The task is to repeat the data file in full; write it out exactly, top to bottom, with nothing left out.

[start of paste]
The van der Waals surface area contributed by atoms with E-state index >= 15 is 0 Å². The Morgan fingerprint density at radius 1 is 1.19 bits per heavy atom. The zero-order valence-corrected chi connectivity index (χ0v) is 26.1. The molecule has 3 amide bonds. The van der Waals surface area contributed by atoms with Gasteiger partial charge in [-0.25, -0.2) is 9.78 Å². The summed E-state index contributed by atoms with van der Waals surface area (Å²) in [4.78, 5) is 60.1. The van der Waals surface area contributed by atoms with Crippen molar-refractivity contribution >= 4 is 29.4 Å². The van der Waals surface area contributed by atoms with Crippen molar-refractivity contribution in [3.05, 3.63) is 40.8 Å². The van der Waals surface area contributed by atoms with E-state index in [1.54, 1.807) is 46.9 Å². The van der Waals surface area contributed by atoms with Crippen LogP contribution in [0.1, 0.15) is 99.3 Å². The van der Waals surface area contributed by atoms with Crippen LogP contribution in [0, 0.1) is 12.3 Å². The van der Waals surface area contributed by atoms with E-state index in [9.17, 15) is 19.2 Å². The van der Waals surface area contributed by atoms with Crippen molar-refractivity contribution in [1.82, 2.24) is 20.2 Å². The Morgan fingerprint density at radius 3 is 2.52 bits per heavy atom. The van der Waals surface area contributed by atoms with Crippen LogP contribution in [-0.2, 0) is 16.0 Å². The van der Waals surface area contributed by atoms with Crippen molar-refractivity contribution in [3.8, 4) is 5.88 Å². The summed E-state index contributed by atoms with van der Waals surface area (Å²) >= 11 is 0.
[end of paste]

The van der Waals surface area contributed by atoms with E-state index >= 15 is 0 Å². The Morgan fingerprint density at radius 1 is 1.19 bits per heavy atom. The zero-order valence-corrected chi connectivity index (χ0v) is 26.1. The molecule has 3 amide bonds. The van der Waals surface area contributed by atoms with Gasteiger partial charge in [-0.25, -0.2) is 9.78 Å². The summed E-state index contributed by atoms with van der Waals surface area (Å²) in [4.78, 5) is 60.1. The van der Waals surface area contributed by atoms with Crippen molar-refractivity contribution >= 4 is 29.4 Å². The van der Waals surface area contributed by atoms with Crippen molar-refractivity contribution in [3.05, 3.63) is 40.8 Å². The van der Waals surface area contributed by atoms with E-state index in [1.54, 1.807) is 46.9 Å². The van der Waals surface area contributed by atoms with Crippen LogP contribution in [0.1, 0.15) is 99.3 Å². The van der Waals surface area contributed by atoms with Crippen LogP contribution in [0, 0.1) is 12.3 Å². The van der Waals surface area contributed by atoms with E-state index in [9.17, 15) is 19.2 Å². The van der Waals surface area contributed by atoms with Crippen molar-refractivity contribution in [1.82, 2.24) is 20.2 Å². The Morgan fingerprint density at radius 3 is 2.52 bits per heavy atom. The van der Waals surface area contributed by atoms with Crippen LogP contribution in [-0.2, 0) is 16.0 Å². The van der Waals surface area contributed by atoms with Crippen molar-refractivity contribution in [3.8, 4) is 5.88 Å². The summed E-state index contributed by atoms with van der Waals surface area (Å²) >= 11 is 0.